Interview with Dave Robinson

Do you remember the first story you ever read, and the impact it had on you?
Do I remember the first story I ever, read, no. I'm 50 years old and that was a very long time ago. I do remember a book I had when I was about 6 - so in about 1968 or 69, which was a collection of stories about animals. The one I remember most was about a bird that couldn't fly on its own, so it put a model airplane engine under its wing.

As for the impact, I don't know, but I do know all the books I've read have had a huge cumulative impact on me.
How do you approach cover design?
Short answer: I get someone else to do it.

I am a writer, not a graphic designer. I do like to have input, though. I generally try to find public domain images and use them. For me, most computer-generated images look terrible, just the wrong side of the uncanny valley so I try to stay as far from them as I can.
What are your five favorite books, and why?
I've read so many books that it's hard to pick five absolute favorites, but I'll try. I can't promise to put them in any particular order, though.

Second Stage Lensmen, by E.E. "Doc" Smith. This was the first SF novel I ever bought for myself. I picked it up in a general store in Errington, BC, I've read it dozens of times since. It was the one book that really triggered my love of space opera.

Alas, Babylon, by Pat Frank. In my humble opinion quite simply the best nuclear aftermath novel ever written. It's brilliant.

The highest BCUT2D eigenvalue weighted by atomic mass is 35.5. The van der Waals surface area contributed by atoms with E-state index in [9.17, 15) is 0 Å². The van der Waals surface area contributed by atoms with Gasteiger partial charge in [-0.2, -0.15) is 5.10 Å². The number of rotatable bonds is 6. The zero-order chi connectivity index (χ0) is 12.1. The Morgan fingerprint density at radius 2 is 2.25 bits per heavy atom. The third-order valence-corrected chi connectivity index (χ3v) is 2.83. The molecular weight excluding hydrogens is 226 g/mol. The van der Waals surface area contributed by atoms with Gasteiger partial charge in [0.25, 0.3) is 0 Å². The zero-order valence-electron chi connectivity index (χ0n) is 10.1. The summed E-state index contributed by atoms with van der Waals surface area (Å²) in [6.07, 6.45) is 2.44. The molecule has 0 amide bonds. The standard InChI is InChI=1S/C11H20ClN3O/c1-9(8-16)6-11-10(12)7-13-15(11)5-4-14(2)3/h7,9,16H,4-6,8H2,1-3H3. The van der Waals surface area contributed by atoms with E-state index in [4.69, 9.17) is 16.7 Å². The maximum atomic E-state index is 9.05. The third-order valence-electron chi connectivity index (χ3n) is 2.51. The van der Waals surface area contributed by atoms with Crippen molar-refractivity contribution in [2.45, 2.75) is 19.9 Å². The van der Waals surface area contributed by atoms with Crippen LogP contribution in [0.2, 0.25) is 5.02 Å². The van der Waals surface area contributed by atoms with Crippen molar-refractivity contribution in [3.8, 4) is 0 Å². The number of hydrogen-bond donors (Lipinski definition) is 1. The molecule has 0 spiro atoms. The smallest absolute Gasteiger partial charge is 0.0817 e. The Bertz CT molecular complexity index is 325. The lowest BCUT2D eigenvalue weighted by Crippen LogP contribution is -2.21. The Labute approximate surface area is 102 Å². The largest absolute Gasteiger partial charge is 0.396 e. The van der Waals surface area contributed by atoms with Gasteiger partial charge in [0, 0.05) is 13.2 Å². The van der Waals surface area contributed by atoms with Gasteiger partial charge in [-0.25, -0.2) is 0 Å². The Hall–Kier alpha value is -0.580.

The Lord of the Rings, by J.R.R. Tolkien. I read it every six months for over 20 years, what more can I say?

Hour of the Dragon, by Robert E. Howard. Howard's only full-length Conan novel. One of the books that really turned me on to heroic fantasy, or sword and sorcery.

It, by Stephen King. I'm not the biggest King fan, but It, has it. I love how well King captures the essence of a generation. Nobody can write about coming-of-age in the post-war era as well as King.
What do you read for pleasure?

I read lots of science fiction, some fantasy, occasional mysteries and thrillers. I also read lots of comics.
What is your e-reading device of choice?
I have a Kindle, which I really enjoy using, but am perfectly happy to read on my iPhone or tablet. It's whatever is closest and charged.
Describe your desk
Three monitors increasing in size from left to right.

I have a curved desk, with a Windows laptop driving a second monitor to its right, then a Mac Mini with a Microsoft ergonomic keyboard and a 24" monitor. The laptop is for play, the Mac is for work.
Where did you grow up, and how did this influence your writing?
I grew up in a British household in a small town on Vancouver Island. I don't know how much it specifically influenced my writing beyond how it shaped my personality, except in that because it's right on the water, I'm far more likely to put sailing vessels in my fantasy novels than horses.

I can sail, I can't ride.
When did you first start writing?
In grade school, but it's taken a long time to get this far.

I first started Amadar over 20 years ago, and then wrote the first complete draft in 2003. I haven't made a dollar from anything other than writing (or editing) since 2007.
What's the story behind your latest book?
The story behind the one I'm currently working on is that I've been a Doc Savage fan for decades and always wanted to write something similar. It's pure pulp with Zeppelins, zombies, hidden cities in Africa, and even talking Nazi gorillas. For more, you'll have to wait for Doc Vandal... (There should be a teaser in my upcoming collection...)
What motivated you to become an indie author?
I wanted to see what I could do. I like the freedom.
How has Smashwords contributed to your success?
I just started on Smashwords, so we'll have to wait and see...
Published 2014-01-03.
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